Monday, June 1, 2015

Dead Wake: The Last Crossing Of The Lusitania

The Lusitania left New York with the destination of Liverpool on May 1, 1915. It was carrying passengers, many of them were women and children. Germany had declared the seas around Britain a war zone, but many people did not seemed concerned for their safety, as they were on a civilian ship, and unofficial rules of war kept civilian ships safe from attack. Hoping to bring the war to a swift end, the decision was made to attack all ships in the war zone. The Lusitania was struck by a torpedo ending in great disaster.

I found this to be an interesting account of the sinking of the Lusitania. I have wanted to read a detailed account for some time, and was eager to read this book. It starts out slow, but builds tension as you read how 2,000 passengers decided to travel on the Lusitania despite warnings of German submarines and traveling through a war zone. I was intrigued to learn that British knew the danger the Lusitania was in, as they had broken codes being used by the Germans, and still did not warn the Lusitania, or provide an escort to help deter attacks.

I also found the details about some of the passengers interesting. While I liked learning about some of the people on board, at times it seemed to take over the story and interrupt the flow of reading the book. I am conflicted about this, as I think the personal aspect is important. The death of so many civilians is a major reason the sinking of the Lusitania made such an impact on history. It was also important to have a personal connection with some of the passengers when the description of the sinking of the Lusitania takes place. The horror of that moment is more clearly felt because we know who some of these people are. I think it was beneficial to include some personal stories, I just wish they had been integrated into the story in a way that made more sense to the reader and made the information seem more natural.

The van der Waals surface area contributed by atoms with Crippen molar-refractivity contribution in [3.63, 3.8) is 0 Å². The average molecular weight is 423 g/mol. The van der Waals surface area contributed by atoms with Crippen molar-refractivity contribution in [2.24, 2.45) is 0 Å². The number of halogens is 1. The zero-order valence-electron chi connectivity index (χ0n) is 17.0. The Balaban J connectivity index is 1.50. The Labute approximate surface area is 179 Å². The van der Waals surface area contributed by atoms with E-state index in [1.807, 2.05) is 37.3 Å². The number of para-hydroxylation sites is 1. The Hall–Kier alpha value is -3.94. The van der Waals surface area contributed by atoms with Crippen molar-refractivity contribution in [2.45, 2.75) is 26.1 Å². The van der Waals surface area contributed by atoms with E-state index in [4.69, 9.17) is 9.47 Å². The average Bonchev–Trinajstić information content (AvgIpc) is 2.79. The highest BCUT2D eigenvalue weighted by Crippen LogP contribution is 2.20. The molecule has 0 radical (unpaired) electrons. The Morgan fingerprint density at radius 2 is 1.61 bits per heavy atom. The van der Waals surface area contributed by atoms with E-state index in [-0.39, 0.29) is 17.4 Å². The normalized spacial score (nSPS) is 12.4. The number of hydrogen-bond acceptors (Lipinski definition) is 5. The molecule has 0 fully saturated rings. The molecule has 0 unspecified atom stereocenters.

I found this to be an interesting book and learned some new information while reading it. It brought up some intriguing questions about the sinking of the Lusitania that I had not considered before. If you are interested in World War I or the sinking of the Lusitania, I would recommend reading this book.

I read this book as an ebook on my Nook. I only had a few problems with it. My main issue is just a formatting preference. It was that the pages left in chapter would tell you how many pages are left in a section and not an actual chapter. I prefer knowing how many pages are in an actual chapter so I know when a good break point is coming up. It would also occasionally get stuck on a page or skip a page, but this was typically fixed if you closed the book and reopened it.

**I received a free copy of this book from Blogging For Books in exchange for an honest review.**

*Receiving a free copy of this book does not change my review. It simply provides me with a copy of a book I would not have gotten to as soon, or heard about otherwise.

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